ISHMAEL N. DARO
On Dec. 17 of last year, a 26-year-old street vendor named Mohamed Bouazizi set himself on fire in front of the governor’s office in Sidi Bouzid, Tunisia. He was protesting the dire economic conditions and the lack of political freedoms in that country, but he unknowingly set off a series of events that changed history.
Before long, Tunisian anger at dictator Zine El Abidine Ben Ali swelled into a nonviolent protest movement that ultimately deposed the tyrant after 23 years in power. In neighbouring Egypt, regular people similarly oppressed by a corrupt system took to the streets and ousted Hosni Mubarak after three decades. In countries throughout the Middle east and North Africa, people hit the streets to fight for their rights. The Arab Spring was in full bloom.
Yet, eight months later, the euphoria has subsided and countless crooks are still firmly in place across the region.
Muammar el-Qaddafi clings bitterly to power against an ill-equipped rebel force that cannot seem to topple him despite heavy NATO bombing in Libya. Yemen seems on the verge of collapse, with the government of Ali Abdullah Saleh violently suppressing the protestors who demand an end to the regime in the cities while various tribes and Islamist groups quietly confiscate swaths of the countryside.
In Syria, president Bashar al-Assad has unleashed a relentless campaign of violence against unarmed demonstrators who dare defy him; and while the country is diplomatically isolated, Assad’s brutal security forces are still loyal to the “butcher of Damascus.”
Saudi Arabia, possibly the most repressive regime of all despite its enormous oil wealth, still hasn’t felt the waves of change that shook its neighbours and the monarchy seems unassailable. In fact, the Saudi royals are so intent to kill reform that they even sent troops into neighbouring Bahrain to crush the burgeoning protests there.
Even in Egypt, whose Tahrir Square demonstrations became a symbol of hope for the entire region, reforms have been slow and inadequate under the interim military government, and the country looks unprepared for the first free elections scheduled for November. In fact, the military junta banned international observers from monitoring the coming elections — a troubling development, to say the least.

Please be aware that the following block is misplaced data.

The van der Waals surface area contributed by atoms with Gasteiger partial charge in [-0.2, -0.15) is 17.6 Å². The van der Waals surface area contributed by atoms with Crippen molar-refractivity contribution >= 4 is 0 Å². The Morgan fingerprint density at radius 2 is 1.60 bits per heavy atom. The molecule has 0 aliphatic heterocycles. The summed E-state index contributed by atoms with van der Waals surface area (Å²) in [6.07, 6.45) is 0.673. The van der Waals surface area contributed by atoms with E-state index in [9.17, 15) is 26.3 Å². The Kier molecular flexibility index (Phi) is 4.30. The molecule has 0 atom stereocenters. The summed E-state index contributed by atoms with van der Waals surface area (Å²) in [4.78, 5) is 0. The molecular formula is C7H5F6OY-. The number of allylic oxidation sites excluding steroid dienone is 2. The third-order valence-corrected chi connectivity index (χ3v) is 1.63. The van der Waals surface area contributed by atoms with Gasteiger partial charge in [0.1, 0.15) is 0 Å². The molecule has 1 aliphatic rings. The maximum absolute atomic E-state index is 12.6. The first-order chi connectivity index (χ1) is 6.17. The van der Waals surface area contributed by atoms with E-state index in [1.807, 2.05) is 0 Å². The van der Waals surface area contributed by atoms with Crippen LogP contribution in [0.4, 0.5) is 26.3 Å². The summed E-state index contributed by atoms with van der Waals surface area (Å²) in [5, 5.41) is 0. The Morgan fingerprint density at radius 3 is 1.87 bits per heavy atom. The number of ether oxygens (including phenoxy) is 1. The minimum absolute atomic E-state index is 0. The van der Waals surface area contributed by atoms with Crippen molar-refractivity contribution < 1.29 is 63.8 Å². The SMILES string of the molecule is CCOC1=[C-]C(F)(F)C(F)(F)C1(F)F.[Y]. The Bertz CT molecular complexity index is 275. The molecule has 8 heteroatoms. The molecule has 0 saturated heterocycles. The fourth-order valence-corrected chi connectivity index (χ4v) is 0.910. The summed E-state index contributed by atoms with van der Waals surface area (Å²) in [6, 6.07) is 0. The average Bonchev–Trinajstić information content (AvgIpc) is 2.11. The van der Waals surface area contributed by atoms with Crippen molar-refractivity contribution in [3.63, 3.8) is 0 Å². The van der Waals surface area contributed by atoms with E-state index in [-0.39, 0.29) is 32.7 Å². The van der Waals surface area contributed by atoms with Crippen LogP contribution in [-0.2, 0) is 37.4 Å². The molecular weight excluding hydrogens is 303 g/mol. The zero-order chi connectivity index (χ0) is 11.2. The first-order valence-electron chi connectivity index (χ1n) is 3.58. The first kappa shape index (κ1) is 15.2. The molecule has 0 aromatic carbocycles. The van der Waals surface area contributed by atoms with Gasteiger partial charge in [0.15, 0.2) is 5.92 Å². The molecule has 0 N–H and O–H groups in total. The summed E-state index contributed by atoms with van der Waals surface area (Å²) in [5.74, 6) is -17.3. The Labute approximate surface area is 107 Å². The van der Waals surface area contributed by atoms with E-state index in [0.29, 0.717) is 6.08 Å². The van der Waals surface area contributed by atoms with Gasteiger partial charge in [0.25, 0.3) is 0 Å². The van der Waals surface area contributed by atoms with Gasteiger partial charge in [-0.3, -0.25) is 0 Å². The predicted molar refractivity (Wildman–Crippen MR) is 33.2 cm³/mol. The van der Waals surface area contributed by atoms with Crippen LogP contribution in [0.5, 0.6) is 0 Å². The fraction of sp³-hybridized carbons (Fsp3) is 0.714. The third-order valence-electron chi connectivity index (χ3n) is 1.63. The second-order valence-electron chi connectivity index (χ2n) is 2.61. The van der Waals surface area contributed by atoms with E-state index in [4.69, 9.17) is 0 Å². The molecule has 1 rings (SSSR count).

But all is not lost. After the first two dominoes fell, it was inevitable that other autocrats would consolidate their power and make certain their armies wouldn’t desert them in favour of the people, as happened in both Tunisia and Egypt. Strength of arms is not everything though. Even if the current calls for reform are silenced, the myths that the Middle East needed strongmen to impose order and that Arabs were somehow unprepared for democracy have been hopelessly shattered. Once ideas like freedom and equality take root, they can be hard to eradicate.
There are still reasons to be optimistic. Most of the reformers, from Tunisia to Yemen, are following nonviolent means and are led by educated people who could conceivably run things fairly and democratically if given the chance.
Although the regimes are ruthlessly cracking down on demonstrators in most countries, in an age of ubiquitous communication, breaking up networks of like-minded people has never been harder.
It would be foolish to call the uprisings “Facebook revolutions” or anything silly like that. They are, if anything, largely youth movements and the Arab world’s demographics tilt heavily toward young people under 30. Time is on their side.
As the Arab Spring drags on into darker seasons, we must not lose faith in the brave people facing intimidation and violence for their basic rights and dignity. And given that many of the regimes they are fighting were at times useful Western villains, we have a duty to support this once-in-a-generation movement toward freedom.
Sooner or later, time will run out on the despots still in power in the region. The only question is whether much of the countries being fought over will still be standing when that time comes.
image: Maggie Osama/Flickr